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Construction

From leaping over obstacles to pulling objects thousands of times their own weight, robots are great at many things. What they're not so good at is working as an autonomous team in an unfamiliar setting – until now, that is. A team of researchers from MIT has developed an algorithm that streamlines the way robots collaborate on construction tasks, significantly cutting down planning time.

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If you’re into electronics as a hobbyist, technician, or professional engineer, you know that you can spend many hours designing circuits, sourcing components, and breadboarding or soldering a project all together before you find out if your creation actually works. Wouldn’t it make life simpler if you could just start with a basic, multi-function controller and a few plug and play peripherals to get something – anything – up and running straight away and then which you could tweak and add to as you go? The makers of a new electronic design tool thought that this would be a good idea too and have created Cubit, a make anything platform that allows drag and drop software control over snap together hardware. Join Gizmag as we try a few builds to test out it out.

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Electrical engineer Charles Sharman noticed several years ago that as they got older, the children he taught at Sunday School tended to migrate from Lego and other building toys to video games. He wanted them to keep creating, so he started a company called Seven:Twelve Engineering and began designing a building toy that could hold the attention of these older kids. That toy is called Crossbeams, and it can be used to design and assemble a huge range of toys – including big, detailed, moving cars and helicopters.

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The UK's Crossrail project is said to be Europe's largest construction project. What's more, the earth excavated to construct its tunnels is being used to develop one of Europe's largest nature reserves. Wallasea Island in Essex has recently received its final shipment of Crossrail earth. Read More
Britain's lidos, or public open-air swimming pools, were once far more numerous and popular than they are today. In recent years though, they've come back into fashion to some extent, with several campaigns to re-open or renovate aging lidos proving successful. Riding this wave is the Thames Bath project, which has recently turned to Kickstarter to raise funds toward a new floating open-air swimming pool on the River Thames. Read More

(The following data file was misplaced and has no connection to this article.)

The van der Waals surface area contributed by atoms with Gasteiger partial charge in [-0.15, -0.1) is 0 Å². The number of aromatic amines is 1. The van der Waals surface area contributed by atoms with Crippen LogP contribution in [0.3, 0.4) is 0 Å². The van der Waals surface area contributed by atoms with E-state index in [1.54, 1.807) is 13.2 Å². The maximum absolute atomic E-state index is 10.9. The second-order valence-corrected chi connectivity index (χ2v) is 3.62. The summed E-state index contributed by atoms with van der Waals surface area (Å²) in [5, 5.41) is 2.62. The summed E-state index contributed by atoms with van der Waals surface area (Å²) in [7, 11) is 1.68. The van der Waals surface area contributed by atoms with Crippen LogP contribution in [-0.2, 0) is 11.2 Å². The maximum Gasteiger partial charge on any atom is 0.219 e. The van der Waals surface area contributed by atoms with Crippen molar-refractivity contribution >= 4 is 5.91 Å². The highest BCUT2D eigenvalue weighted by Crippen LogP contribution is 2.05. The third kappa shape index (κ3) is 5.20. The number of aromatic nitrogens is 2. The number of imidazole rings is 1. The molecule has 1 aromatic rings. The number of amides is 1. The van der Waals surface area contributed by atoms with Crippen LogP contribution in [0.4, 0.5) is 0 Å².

Preliminary construction work has begun on Staten Island's New York Wheel: a huge Ferris wheel that will rise 192 m (630 ft) above New York Harbor. Slated for completion in 2017, the US$500 million New York Wheel will have a capacity of up to 1,440 passengers at a time. Read More
"Working at heights is risky," affirms Geoff de Ruiter when quizzed by Gizmag on the challenges he faced while building a tiny treehouse perched 5.1 m (17 ft) off the ground in British Columbia. Happily though, the University of Northern British Columbia PhD student recently completed the Raven Loft treehouse without incident for just US$8,200, plus land costs, leaving him with a mortgage- and debt-free tiny retreat. Read More
The winners of this year's eVolo Skyscraper Competition have been announced. The annual contest was established in 2006 with the aim of recognizing outstanding ideas for vertical living. This year's overall winner, the Essence Skyscraper, contains a variety of diverse natural habitats. Read More
Lionel Buckett squats barefoot on the stone outcropping that forms a natural verandah to his latest extraordinary creation. Weathered and weary with a shock of curly orange hair, he's looking out across a magnificent, pristine valley in Australia's Blue Mountains range, a view that probably hasn't changed in thousands, even hundreds of thousands of years. "It's an interesting thing with passive solar design," he muses, "that a cave facing north is probably the first passive solar building that humans ever lived in." Read More

A new restaurant due to open in the US is claimed to be the largest in the country to be built using shipping containers. The Smoky Park Supper Club in Asheville, North Carolina, is constructed from 19 containers and was built by shipping container construction firm SG Blocks. Read More

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